Reading between the lines, it also means the F8 Tributo could be the end of the line for conventional internal combustion-powered cars from Maranello, no doubt adding to its desirability in the coming years.
The SF90 Stradale
With 217 of its 986bhp coming purely from its electric motors, the SF90 Stradale is capable of being driven silently for up to 25 kilometres on the electric motors at up to 135km/h.
Leiters explains: “When in pure electric mode, it can be driven at peak power for a limited time, but long enough to complete a quick lap of any race track in the world, including the 20.8km Nordschleife at the Nurburgring.”
Reverse gear is powered by the two electric motors in the front axle, which means the car can be moved at low speeds without needing the petrol engine. It’s a hybrid in more ways than one, as it combines elements of the Ferrari family’s favourite models. It shares much of its hybrid technology with the LaFerrari but under a body that looks closer to the F8 Tributo with similar dimensions and performance that surpasses the V12-powered 812 Superfast.
By offering superior performance for less money, some wondered if the SF90 Stradale is a replacement for either the 812 Superfast or the LaFerrari. Enrico Galliera, the Italian car maker's chief marketing and commercial officer, refuted these claims. “This is not substituting any model in our range, it represents a new sector to our line up which now goes to the top of our performance portfolio.”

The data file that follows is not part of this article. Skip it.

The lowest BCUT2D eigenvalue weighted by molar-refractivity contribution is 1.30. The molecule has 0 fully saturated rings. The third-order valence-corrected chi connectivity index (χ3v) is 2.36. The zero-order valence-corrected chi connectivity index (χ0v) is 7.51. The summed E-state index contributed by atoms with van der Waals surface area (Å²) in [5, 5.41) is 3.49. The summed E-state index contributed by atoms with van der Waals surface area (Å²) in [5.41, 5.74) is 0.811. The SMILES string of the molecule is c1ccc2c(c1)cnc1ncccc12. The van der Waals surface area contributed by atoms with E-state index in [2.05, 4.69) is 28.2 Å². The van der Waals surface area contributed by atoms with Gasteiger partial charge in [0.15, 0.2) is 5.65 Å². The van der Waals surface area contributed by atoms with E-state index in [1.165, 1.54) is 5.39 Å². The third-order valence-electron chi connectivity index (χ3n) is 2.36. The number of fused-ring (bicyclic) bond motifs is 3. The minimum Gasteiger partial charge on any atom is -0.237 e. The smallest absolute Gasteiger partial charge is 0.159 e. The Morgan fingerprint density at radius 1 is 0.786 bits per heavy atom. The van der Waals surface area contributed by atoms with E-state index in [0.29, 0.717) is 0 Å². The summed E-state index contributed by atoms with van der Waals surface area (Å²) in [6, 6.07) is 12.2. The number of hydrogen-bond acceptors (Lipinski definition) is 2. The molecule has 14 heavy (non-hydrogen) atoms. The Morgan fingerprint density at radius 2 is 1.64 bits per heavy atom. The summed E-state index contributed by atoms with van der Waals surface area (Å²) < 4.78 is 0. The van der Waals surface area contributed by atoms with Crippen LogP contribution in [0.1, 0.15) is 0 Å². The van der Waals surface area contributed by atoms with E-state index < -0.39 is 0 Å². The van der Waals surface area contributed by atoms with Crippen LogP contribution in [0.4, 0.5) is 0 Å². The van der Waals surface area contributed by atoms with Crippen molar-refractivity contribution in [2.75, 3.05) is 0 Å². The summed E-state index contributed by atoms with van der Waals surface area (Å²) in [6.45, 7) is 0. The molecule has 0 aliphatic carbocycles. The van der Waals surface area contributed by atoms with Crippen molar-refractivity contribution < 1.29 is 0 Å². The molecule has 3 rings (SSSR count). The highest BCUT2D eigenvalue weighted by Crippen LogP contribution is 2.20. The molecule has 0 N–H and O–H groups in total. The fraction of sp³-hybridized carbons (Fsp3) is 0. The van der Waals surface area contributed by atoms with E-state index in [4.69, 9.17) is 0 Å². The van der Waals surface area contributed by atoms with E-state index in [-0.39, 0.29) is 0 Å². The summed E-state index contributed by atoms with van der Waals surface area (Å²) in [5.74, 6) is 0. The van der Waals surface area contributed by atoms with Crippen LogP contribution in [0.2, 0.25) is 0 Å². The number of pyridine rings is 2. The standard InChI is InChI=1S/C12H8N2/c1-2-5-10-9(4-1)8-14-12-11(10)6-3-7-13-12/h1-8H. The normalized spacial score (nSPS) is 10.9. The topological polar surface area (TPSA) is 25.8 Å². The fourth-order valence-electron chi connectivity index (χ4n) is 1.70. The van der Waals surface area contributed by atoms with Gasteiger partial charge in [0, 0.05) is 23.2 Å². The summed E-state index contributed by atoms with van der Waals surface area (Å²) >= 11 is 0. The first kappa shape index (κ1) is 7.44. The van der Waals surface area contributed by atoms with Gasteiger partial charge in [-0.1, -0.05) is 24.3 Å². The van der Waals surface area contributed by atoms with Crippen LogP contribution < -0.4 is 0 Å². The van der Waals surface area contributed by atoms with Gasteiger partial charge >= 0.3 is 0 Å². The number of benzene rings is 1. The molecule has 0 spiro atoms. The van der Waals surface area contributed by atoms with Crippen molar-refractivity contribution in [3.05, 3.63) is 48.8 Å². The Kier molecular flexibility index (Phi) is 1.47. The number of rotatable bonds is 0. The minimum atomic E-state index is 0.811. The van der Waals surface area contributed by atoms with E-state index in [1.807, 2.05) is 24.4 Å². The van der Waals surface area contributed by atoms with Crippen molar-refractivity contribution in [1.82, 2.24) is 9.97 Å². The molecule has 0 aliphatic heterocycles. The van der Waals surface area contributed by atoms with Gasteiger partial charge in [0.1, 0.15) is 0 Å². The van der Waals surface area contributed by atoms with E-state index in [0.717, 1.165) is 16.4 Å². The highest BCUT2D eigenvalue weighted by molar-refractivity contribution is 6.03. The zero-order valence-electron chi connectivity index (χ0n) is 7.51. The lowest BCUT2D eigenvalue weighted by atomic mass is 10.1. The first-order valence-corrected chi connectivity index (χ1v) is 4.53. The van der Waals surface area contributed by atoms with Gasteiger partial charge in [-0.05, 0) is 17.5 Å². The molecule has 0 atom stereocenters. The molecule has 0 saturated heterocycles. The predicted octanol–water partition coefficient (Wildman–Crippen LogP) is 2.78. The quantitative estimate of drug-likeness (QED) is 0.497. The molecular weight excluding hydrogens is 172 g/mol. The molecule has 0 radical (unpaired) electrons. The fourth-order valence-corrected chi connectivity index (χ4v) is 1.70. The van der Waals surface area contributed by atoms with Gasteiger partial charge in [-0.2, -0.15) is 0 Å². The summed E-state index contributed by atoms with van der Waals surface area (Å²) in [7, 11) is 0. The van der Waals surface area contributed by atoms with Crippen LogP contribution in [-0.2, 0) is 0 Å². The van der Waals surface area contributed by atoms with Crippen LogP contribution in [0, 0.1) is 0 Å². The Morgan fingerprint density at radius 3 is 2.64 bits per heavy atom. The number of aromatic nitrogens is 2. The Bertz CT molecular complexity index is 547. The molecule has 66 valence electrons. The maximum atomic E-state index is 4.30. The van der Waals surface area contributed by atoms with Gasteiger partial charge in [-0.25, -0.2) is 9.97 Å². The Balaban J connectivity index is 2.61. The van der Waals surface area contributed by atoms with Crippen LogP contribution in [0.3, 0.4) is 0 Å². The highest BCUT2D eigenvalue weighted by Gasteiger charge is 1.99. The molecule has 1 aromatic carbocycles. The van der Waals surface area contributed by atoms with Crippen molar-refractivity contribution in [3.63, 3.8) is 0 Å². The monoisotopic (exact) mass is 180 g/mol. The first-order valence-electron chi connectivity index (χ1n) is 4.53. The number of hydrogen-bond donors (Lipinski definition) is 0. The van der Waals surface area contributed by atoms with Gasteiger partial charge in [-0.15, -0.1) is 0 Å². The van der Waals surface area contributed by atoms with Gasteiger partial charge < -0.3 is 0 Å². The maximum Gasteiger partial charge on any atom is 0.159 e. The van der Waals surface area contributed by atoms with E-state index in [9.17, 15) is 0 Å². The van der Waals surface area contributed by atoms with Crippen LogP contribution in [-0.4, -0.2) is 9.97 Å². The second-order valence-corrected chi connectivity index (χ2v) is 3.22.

What’s in a name and a design?
The name SF90 Stradale was chosen to commemorate the 90th anniversary of the Scuderia Ferrari Formula One team, emphasising its performance credentials. In keeping with this theme, it adopts some Formula One technology, aside from the petrol-electric architecture, with the addition of a flexible DRS-style rear wing that retracts into the body to reduce drag when needed but also delivers 390kg of downforce at 250km/h when upright.
Externally, the design team has broken with tradition by dropping the signature four round tail lamps in favour of sleek rectangular units while the nose is also unique among the Ferrari models. The SF90 Stradale has moved away from the L-shaped headlights towards a more slender slit design.
The interior of the car has taken on a futuristic appeal with a strong focus on a new 40.6-centimetre high-resolution LCD wrap-around instrument binnacle that is a first for production cars. A new steering wheel takes on more ancillary work with more buttons moving from the dash and centre console onto the wheel allowing the driver to spend more time with their hands on it. The steering wheel will not only drive the car, but operate 80 per cent of its internal functions.
The SF90 Stradale is Ferrari’s answer to tightening emissions regulations, which the company admitted has been forcing the industry down an electrification path. But the new model is also proof that electrification can be achieved without sacrificing performance and emotion. Hybridisation is clearly the key that will allow Ferrari to continue producing exotic supercars with rising performance figures but lowering emission numbers.